Eurozone growth exceeds expectations in second quarter

The Eurozone economy grew faster than expected in the second quarter, pulling out of a pandemic-induced recession, while the easing of coronavirus curbs also helped inflation shoot past the European Central Bank's 2% target in July, Reuters reports.

The European Union's statistics office Eurostat said on Friday that its initial estimate showed gross domestic product (GDP) in the 19 countries that use the euro had expanded 2.0% in April-June from the previous quarter.

Compared to the same period a year earlier, when lockdowns to slow the spread of the coronavirus brought economic activity close to a standstill, GDP jumped 13.7%.

But unlike the U.S. and Chinese economies, which have pulled above their pre-pandemic peaks, the euro zone economy remains some 3% smaller than it was at the end of 2019.

Eurostat also said euro zone inflation accelerated to 2.2% in July from 1.9% in June - the highest rate since October 2018 and above the 2.0% mean expectation of economists.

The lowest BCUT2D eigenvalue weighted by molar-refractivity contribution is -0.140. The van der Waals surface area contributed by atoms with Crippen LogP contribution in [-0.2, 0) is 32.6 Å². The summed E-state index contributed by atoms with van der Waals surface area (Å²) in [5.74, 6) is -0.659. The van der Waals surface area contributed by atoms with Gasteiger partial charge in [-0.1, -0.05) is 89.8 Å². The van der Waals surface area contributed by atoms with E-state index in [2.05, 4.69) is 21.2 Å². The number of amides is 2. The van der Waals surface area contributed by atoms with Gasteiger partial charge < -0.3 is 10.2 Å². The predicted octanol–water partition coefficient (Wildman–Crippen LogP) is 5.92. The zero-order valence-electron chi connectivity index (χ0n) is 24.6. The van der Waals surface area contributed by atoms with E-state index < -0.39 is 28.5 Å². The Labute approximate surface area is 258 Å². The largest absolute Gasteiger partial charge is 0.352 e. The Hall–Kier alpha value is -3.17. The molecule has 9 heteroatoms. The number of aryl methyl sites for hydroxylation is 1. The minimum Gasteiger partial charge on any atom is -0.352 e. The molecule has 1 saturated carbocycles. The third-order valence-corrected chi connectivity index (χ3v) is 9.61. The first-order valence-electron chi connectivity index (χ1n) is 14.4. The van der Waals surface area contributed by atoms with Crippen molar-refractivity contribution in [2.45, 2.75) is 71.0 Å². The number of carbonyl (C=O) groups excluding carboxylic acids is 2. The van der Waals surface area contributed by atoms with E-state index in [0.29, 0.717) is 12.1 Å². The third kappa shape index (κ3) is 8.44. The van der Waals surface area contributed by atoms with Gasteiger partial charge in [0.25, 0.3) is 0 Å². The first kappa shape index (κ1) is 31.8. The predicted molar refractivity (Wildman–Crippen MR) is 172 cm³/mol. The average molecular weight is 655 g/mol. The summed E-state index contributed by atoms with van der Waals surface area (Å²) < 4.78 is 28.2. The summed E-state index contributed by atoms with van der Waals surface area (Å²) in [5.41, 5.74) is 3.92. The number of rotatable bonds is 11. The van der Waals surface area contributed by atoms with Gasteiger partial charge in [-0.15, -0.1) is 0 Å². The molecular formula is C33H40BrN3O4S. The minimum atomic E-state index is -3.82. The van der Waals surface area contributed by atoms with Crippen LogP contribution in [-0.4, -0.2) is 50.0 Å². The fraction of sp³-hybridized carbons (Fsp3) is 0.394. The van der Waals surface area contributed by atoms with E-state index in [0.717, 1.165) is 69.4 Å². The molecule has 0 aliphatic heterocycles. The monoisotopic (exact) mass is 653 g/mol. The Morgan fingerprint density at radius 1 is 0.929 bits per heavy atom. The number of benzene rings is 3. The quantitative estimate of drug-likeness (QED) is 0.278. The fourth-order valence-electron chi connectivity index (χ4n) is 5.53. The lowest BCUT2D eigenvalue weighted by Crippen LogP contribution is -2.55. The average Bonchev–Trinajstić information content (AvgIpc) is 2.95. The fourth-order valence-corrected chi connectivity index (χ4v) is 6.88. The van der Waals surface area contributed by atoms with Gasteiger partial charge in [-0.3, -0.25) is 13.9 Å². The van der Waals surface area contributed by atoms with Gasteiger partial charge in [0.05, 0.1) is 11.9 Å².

Economic growth also surpassed a Reuters poll forecast of 1.5% for the April-June quarter and a 13.2% annual increase.

Among the outperformers were the euro zone's third and fourth largest economies, Italy and Spain, with quarterly growth respectively of 2.7% and 2.8%. Portugal's tourism-heavy economy expanded by 4.9%.

Since the start of 2020 the euro zone has twice suffered two consecutive quarters of contraction - defining a technical recession - with coronavirus curbs hitting most recently in the period spanning the end of 2020 and the start of 2021.

Activity was dragged down in the first three months of this year largely by weakness in Germany, where a lockdown from November had curbed private consumption.

Europe's biggest economy returned to growth in the second quarter, but the expansion of 1.5% compared to Q1 showed a weaker rebound than expected.

The French economy, the euro zone's second largest, grew by 0.9%, just ahead of forecasts, with its third lockdown gradually being eased from May.

The strong growth could add to arguments for the ECB to start scaling back its crisis fighting measures.

The central bank's 1.85 trillion euro ($2.20 trillion) Pandemic Emergency Purchase Programme is due to expire in March at the earliest, and policy hawks are already arguing that it is time to start tapering purchases given the bloc's rebound.

Policy doves are warning that the more transmissible Delta variant poses a threat to the recovery, however, so the ECB's Sept. 9 meeting is too early for a firm call on winding down the scheme early next year.

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